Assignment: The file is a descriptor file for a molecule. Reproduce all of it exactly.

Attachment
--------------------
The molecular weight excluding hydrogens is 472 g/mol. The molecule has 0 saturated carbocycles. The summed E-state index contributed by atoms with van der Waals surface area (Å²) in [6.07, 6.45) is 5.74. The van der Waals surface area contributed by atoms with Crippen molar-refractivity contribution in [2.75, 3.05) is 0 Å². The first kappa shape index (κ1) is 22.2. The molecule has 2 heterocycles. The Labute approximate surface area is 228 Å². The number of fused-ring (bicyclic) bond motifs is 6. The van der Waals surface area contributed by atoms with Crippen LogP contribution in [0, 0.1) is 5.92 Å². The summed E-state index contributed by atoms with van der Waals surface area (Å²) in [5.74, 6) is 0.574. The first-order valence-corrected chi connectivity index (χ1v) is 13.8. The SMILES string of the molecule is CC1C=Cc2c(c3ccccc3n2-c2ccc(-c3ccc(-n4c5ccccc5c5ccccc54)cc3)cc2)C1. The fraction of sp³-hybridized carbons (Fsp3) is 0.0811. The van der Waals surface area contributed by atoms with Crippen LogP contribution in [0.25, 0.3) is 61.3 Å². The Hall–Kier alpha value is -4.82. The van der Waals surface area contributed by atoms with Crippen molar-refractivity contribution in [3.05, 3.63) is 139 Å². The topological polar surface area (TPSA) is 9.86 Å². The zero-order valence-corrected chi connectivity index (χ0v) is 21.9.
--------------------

The molecular weight excluding hydrogens is 472 g/mol. The molecule has 0 saturated carbocycles. The summed E-state index contributed by atoms with van der Waals surface area (Å²) in [6.07, 6.45) is 5.74. The van der Waals surface area contributed by atoms with Crippen molar-refractivity contribution in [2.75, 3.05) is 0 Å². The first kappa shape index (κ1) is 22.2. The molecule has 2 heterocycles. The Labute approximate surface area is 228 Å². The number of fused-ring (bicyclic) bond motifs is 6. The van der Waals surface area contributed by atoms with Crippen LogP contribution in [0, 0.1) is 5.92 Å². The summed E-state index contributed by atoms with van der Waals surface area (Å²) in [5.74, 6) is 0.574. The first-order valence-corrected chi connectivity index (χ1v) is 13.8. The SMILES string of the molecule is CC1C=Cc2c(c3ccccc3n2-c2ccc(-c3ccc(-n4c5ccccc5c5ccccc54)cc3)cc2)C1. The fraction of sp³-hybridized carbons (Fsp3) is 0.0811. The van der Waals surface area contributed by atoms with Crippen LogP contribution in [0.25, 0.3) is 61.3 Å². The Hall–Kier alpha value is -4.82. The van der Waals surface area contributed by atoms with Crippen molar-refractivity contribution in [3.05, 3.63) is 139 Å². The topological polar surface area (TPSA) is 9.86 Å². The zero-order valence-corrected chi connectivity index (χ0v) is 21.9.